CC: I typically only knit for my work, so using someone else’s pattern would be a really guilty pleasure. Every time I get a new knitting magazine in the mail I drool over all the beautiful designs and add them to my queue anyway. Maybe when I’m old and gray I’ll get to knit some of them! Since I can’t seem to really separate ‘work knitting’ and ‘fun knitting’ I usually use my fun crafting time for sewing.

JC-R: Do you have a favorite type of yarn to work with? (either generally in fiber or texture, etc. or in specific)
CC: I’m so boring, I tend to gravitate towards smooth wool yarns. After using the amazingly soft and squishy Malabrigo Rios, I think I want to live the rest of my life in merino wool. But by using the same type of worsted weight wools over and over, I have quite a collection of leftovers that allow me to create my colorful stash-buster designs. I can tell you that the kind of yarns I usually dread working with is pure cotton. I find it is really hard on my wrists, and I’ve had a few experiences where several of my fingers went numb. Switching to bamboo needles has helped quite a bit, but if anyone has any more advice, I’d love to hear it! Whenever I work on a warm weather design for a magazine, I keep my fingers crossed and hope that if they send me a cotton yarn it will be blended with another fiber.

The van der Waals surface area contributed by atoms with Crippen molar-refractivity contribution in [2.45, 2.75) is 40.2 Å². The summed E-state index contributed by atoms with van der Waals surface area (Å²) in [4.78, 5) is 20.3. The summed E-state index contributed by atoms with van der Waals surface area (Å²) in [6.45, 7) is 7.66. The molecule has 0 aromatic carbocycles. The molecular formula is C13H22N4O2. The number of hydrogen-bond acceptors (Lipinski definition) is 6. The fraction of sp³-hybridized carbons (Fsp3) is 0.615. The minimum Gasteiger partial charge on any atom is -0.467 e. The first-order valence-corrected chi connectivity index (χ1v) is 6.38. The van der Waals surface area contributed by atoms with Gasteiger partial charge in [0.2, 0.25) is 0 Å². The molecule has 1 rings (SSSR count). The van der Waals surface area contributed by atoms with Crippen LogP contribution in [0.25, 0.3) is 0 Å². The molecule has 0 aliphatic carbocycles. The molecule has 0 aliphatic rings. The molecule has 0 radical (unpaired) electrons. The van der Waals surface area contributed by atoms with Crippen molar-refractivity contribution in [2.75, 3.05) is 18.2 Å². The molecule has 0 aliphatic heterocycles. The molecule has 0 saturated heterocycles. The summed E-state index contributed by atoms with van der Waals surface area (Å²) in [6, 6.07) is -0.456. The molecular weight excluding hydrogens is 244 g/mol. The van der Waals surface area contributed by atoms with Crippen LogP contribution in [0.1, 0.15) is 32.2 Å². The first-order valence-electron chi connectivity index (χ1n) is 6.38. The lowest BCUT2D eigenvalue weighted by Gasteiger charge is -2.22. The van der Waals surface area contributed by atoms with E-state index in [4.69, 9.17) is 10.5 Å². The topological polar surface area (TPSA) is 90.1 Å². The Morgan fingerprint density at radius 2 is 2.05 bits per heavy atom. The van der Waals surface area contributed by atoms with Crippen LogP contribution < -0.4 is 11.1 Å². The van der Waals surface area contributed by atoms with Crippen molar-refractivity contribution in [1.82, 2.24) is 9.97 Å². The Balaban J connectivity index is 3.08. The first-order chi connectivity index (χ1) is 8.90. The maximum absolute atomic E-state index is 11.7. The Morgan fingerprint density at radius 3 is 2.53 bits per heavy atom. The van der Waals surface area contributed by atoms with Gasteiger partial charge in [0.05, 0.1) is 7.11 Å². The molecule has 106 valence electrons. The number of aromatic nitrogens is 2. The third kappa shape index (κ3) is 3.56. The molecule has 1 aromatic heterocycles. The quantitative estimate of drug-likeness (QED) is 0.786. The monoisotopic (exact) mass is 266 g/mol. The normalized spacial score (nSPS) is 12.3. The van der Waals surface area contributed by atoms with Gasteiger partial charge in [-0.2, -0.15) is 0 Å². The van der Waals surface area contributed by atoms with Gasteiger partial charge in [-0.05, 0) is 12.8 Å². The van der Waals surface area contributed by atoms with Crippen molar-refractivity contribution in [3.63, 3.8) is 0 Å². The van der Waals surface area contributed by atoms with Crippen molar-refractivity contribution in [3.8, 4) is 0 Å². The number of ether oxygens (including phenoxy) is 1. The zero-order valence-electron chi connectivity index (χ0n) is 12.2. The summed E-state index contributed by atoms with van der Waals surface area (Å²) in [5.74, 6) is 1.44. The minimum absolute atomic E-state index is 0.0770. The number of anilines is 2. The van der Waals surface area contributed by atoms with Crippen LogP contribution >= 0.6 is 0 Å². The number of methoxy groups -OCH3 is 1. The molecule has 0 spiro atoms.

JC-R: Are there any books and/or tools that you can’t live without? There are a few books I always refer back to for my designing:
CC: “The Principles of Knitting” by June Hemmons Hiatt. This is a massive textbook-sized encyclopedia of knitting techniques. If it’s not in this book, it probably doesn’t exist. “Knitwear Design Workshop” by Shirley Paden. Some of the math calculations in this book still boggle my brain, but for me there is still a lot of good information on styling. I usually refer back to the information about shaping sleeve caps. “Knitting Patterns Book 250” by Hitomi Shida. Although I can’t read Japanese, this is my most favorite stitch dictionary for really unusual and unique stitch patterns. They are all charted clearly, and it isn’t too difficult to figure out most of the symbols.